Three perspectives to assess and foster sustainable wood: global, landscape, value chain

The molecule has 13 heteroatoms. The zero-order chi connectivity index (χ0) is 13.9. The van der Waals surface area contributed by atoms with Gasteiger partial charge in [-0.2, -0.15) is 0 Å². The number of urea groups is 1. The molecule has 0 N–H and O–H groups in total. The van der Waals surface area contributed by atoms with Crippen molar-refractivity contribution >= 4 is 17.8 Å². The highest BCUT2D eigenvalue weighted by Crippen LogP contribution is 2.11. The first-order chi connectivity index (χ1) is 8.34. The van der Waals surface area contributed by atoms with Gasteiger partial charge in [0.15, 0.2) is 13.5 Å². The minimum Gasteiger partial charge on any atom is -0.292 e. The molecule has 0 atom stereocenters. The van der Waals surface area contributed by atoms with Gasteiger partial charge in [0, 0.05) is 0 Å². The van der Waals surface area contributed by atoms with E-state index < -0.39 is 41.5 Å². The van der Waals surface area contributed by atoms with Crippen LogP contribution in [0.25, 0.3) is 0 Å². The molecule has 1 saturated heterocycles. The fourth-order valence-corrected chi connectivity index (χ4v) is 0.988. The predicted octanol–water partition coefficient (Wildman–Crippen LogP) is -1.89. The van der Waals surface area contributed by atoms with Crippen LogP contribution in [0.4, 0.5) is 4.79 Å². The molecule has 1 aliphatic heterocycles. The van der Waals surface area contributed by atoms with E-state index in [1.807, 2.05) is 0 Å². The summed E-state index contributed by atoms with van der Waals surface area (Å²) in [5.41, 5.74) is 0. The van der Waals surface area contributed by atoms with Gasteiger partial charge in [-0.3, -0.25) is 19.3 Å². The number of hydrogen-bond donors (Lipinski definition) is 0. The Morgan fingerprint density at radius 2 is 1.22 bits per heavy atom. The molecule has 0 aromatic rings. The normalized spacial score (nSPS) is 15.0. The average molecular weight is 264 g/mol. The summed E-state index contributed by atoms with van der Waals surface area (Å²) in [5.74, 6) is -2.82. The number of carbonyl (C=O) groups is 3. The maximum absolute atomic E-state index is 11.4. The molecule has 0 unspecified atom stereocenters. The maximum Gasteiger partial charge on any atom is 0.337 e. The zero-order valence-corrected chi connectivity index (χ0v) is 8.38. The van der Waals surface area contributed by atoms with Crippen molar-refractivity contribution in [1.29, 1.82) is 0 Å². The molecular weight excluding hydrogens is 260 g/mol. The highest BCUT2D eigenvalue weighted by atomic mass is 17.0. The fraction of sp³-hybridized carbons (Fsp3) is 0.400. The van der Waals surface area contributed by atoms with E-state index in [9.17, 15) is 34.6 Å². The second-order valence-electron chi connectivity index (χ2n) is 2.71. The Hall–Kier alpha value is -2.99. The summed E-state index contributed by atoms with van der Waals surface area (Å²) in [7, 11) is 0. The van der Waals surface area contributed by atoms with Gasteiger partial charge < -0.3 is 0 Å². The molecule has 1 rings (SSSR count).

Wood is, by definition, a sustainable material: it is renewable and biodegradable. It has, however, to be produced at least at the same rate as it is consumed, while accounting for competing demands on land, and for all environmental, economic and social potential benefits and trade-offs. This presentation aims to provide a framework for the sustainable development of wood production and consumption along three perspectives: global, landscape and value chain. From a global perspective, wood is to be considered as a renewable material to be compared to other materials. It invites to analyze its use to growth time ratio, how it can be recycled and its final use for energy production, with corresponding contributions to climate change mitigation through carbon sequestration and substitution to other materials. At landscape level, sustainable forest management calls for an integrated landscape approach, taking into account, along with wood production, all potential impacts on natural resources and human well-being, including remote effects. Value chains can enhance the sustainability of wood by improving resource efficiency, reducing waste, facilitating the use of less valued species and parts as well as recycling and final use for energy production. It is along value chains that are distributed economic and social benefits and that sustainable consumption and production can be linked. Such a framework is effective to assess the sustainability of wood in all its dimensions while facilitating the consideration of synergies and trade- offs in order to design appropriate institutions and policies to enhance bioeconomy and sustainable development.